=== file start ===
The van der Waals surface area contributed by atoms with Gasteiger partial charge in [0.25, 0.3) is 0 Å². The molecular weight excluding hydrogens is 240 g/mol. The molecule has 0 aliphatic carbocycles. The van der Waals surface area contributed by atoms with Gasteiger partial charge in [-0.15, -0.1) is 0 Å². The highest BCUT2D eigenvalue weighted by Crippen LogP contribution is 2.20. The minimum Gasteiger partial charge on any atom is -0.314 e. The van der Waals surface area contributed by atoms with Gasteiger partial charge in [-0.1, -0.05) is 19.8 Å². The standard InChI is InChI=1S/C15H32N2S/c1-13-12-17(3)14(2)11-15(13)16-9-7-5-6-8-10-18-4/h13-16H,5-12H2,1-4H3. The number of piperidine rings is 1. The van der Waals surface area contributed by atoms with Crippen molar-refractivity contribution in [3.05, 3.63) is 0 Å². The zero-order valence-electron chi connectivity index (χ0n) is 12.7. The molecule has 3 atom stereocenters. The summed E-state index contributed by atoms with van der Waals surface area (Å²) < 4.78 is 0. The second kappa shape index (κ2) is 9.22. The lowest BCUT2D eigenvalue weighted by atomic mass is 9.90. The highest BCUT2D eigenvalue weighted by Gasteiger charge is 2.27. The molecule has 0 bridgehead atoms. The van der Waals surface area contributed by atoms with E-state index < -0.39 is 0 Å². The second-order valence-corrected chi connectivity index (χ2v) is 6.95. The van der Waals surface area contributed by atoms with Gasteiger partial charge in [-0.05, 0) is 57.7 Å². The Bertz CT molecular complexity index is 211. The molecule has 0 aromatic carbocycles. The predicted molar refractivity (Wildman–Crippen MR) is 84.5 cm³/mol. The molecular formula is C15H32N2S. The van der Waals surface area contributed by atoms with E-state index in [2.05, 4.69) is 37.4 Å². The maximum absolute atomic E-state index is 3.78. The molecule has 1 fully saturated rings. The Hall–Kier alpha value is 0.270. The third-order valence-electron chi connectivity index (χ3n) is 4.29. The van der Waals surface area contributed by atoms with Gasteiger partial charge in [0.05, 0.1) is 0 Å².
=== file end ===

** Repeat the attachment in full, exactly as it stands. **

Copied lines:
The van der Waals surface area contributed by atoms with Gasteiger partial charge in [0.25, 0.3) is 0 Å². The molecular weight excluding hydrogens is 240 g/mol. The molecule has 0 aliphatic carbocycles. The van der Waals surface area contributed by atoms with Gasteiger partial charge in [-0.15, -0.1) is 0 Å². The highest BCUT2D eigenvalue weighted by Crippen LogP contribution is 2.20. The minimum Gasteiger partial charge on any atom is -0.314 e. The van der Waals surface area contributed by atoms with Gasteiger partial charge in [-0.1, -0.05) is 19.8 Å². The standard InChI is InChI=1S/C15H32N2S/c1-13-12-17(3)14(2)11-15(13)16-9-7-5-6-8-10-18-4/h13-16H,5-12H2,1-4H3. The number of piperidine rings is 1. The van der Waals surface area contributed by atoms with Crippen molar-refractivity contribution in [3.05, 3.63) is 0 Å². The zero-order valence-electron chi connectivity index (χ0n) is 12.7. The molecule has 3 atom stereocenters. The summed E-state index contributed by atoms with van der Waals surface area (Å²) < 4.78 is 0. The second kappa shape index (κ2) is 9.22. The lowest BCUT2D eigenvalue weighted by atomic mass is 9.90. The highest BCUT2D eigenvalue weighted by Gasteiger charge is 2.27. The molecule has 0 bridgehead atoms. The van der Waals surface area contributed by atoms with E-state index < -0.39 is 0 Å². The second-order valence-corrected chi connectivity index (χ2v) is 6.95. The van der Waals surface area contributed by atoms with Gasteiger partial charge in [-0.05, 0) is 57.7 Å². The Bertz CT molecular complexity index is 211. The molecule has 0 aromatic carbocycles. The predicted molar refractivity (Wildman–Crippen MR) is 84.5 cm³/mol. The molecular formula is C15H32N2S. The van der Waals surface area contributed by atoms with E-state index in [2.05, 4.69) is 37.4 Å². The maximum absolute atomic E-state index is 3.78. The molecule has 1 fully saturated rings. The Hall–Kier alpha value is 0.270. The third-order valence-electron chi connectivity index (χ3n) is 4.29. The van der Waals surface area contributed by atoms with Gasteiger partial charge in [0.05, 0.1) is 0 Å².